In the introduction to his book Mere Christianity, C.S. Lewis warns against “spiritualising and refining” the word “Christian” so that it ends up as just a general word of praise for describing someone as a “good person”. Lewis compares this with what happened to “another, and very much less important, word”:
The word gentleman originally meant something recognisable; one who had a coat of arms and some landed property. When you called someone “a gentleman” you were not paying him a compliment, but merely stating a fact. If you said he was not “a gentleman” you were not insulting him, but giving information. There was no contradiction in saying that John was a liar and a gentleman; any more than there now is in saying that James is a fool and an M.A.
But then there came people who said – so rightly, charitably, spiritually, sensitively, so anything but usefully – “Ah but surely the important thing about a gentleman is not the coat of arms and the land, but the behaviour? Surely he is the true gentleman who behaves as a gentleman should? Surely in that sense Edward is far more truly a gentleman than John?”
They meant well. To be honourable and courteous and brave is of course a far better thing than to have a coat of arms. But it is not the same thing.
A similar point can, I think, be made about marriage. It seems to me that at the heart of the case for same-sex marriage is the (sadly rather belated) recognition in society that same-sex relationships can indeed be loving, faithful and committed – as much so as any marriage, and indeed in many cases rather more so than many marriages.
Given the legally-sanctioned odium that has been heaped on same-sex couples in the past, and the continuing prejudice and discrimination that exist today, it’s understandable that people would say “Surely the important thing about a marriage is not the genders of the participants, but their love, faithfulness and commitment to one another? And surely to exclude same-sex couples from marriage is to cast a continuing slur on their love, faithfulness and commitment?”
To which the answer may well be: to be loving, faithful and committed is of course a far better thing than to be merely a man and woman in possession of a marriage certificate. But is being two adults in a loving, faithful and committed relationship the same thing as marriage?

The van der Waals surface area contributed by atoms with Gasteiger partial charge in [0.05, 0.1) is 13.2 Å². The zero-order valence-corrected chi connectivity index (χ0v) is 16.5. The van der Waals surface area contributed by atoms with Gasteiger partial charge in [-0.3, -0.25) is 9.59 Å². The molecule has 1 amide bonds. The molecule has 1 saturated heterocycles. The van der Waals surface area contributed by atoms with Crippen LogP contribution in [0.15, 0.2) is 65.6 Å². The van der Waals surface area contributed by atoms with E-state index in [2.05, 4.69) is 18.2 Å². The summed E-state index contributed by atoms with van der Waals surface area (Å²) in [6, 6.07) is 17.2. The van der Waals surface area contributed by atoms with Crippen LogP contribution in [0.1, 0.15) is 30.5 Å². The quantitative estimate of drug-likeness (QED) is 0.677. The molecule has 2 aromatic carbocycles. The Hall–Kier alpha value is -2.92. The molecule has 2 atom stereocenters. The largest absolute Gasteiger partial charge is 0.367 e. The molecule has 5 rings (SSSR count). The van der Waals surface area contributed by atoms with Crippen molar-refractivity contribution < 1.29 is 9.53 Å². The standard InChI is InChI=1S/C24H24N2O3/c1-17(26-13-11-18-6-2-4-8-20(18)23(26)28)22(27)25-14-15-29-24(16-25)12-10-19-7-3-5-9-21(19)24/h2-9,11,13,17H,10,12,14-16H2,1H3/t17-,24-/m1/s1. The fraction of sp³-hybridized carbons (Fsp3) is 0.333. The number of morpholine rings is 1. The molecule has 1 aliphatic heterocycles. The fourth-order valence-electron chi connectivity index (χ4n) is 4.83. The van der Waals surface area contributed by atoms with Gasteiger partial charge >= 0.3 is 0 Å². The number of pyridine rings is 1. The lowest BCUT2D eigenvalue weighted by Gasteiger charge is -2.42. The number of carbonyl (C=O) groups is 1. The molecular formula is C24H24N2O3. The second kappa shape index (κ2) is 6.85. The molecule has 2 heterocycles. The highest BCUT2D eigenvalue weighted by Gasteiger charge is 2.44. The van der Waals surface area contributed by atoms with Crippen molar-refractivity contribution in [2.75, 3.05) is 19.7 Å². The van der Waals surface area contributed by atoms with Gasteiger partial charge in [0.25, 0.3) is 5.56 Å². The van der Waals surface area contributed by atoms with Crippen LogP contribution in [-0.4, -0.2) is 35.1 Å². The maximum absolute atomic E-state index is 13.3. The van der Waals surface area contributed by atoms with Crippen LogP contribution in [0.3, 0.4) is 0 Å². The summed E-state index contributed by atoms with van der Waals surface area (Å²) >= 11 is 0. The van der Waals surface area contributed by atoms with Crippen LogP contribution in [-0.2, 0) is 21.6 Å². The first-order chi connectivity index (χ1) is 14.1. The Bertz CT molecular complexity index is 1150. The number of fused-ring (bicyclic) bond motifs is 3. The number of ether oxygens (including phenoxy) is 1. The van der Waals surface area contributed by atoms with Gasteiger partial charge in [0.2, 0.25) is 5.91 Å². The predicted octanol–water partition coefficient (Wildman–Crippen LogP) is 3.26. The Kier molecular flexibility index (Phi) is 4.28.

A classic expression of the purposes of marriage can be found in the Book of Common Prayer’s form of solemnization of matrimony. This sets out three reasons why marriage was “ordained”:
- the procreation of children;
- sexual fidelity; and
- for “the mutual society, help, and comfort, that the one ought to have of the other, both in prosperity and adversity” (the BCP’s language here is too lovely to paraphrase!).
I’ve always liked the way the Westminster Confession of Faith (contrary to the Puritans’ gloomy reputation) put “the mutual help of husband and wife” at the top of the list. But however you order it, this reflects an understanding of marriage as having three main components: “mutual society”, consummation, and procreation (or at least the possibility, expectation and hope of procreation). And note that there is nothing specifically “Christian” about this: this is a “natural law”, “common good” definition of marriage.
The government’s proposals for “equal civil marriage” seem to take it for granted that only the first of these components is really essential to marriage. To introduce same-sex marriage is ipso facto to say that procreation is only incidental to marriage rather than essential to it; and the guidance ducks the question of what “consummation” (and, for that matter, “adultery”) would mean in the context of a same-sex marriage, which rather suggests it doesn’t see that as particularly essential to marriage, either.
So under these proposals, marriage will become a social institution in which two adults of any gender express their love, faithfulness and commitment to one another, but without any inherent connection with sex or procreation. It’s hard to see what substantive difference there will then be between marriage and civil partnership.
Maybe, though, conservative opponents of same-sex marriage are hoist with their own petard here – since they have done as much as anyone to make “marriage” not only a descriptive, factual term for a particular type of relationship, but also a term of approbation: “this is the type of relationship we approve of”. So that to say “you cannot be married” cannot be heard at this time in any other way than “we don’t really approve of you”; just as it is difficult for any advocacy of marriage as the principal social structure for the “creation and upbringing of children” not to be experienced as an insult by unmarried couples or single parents.
Which is why the extension of the word (and many of the legal structures of) “marriage” to same-sex couples was almost certainly an inevitable development, to recognise the genuine ability of same-sex relationships to provide the mutual support for which marriage is intended, and the interest of the state in promoting stable relationships. If a way could have been found to achieve this without redefining marriage per se, then I could have supported that; and a more thorough and sincere process of consultation could have considered whether that was feasible. But that’s not what’s on offer.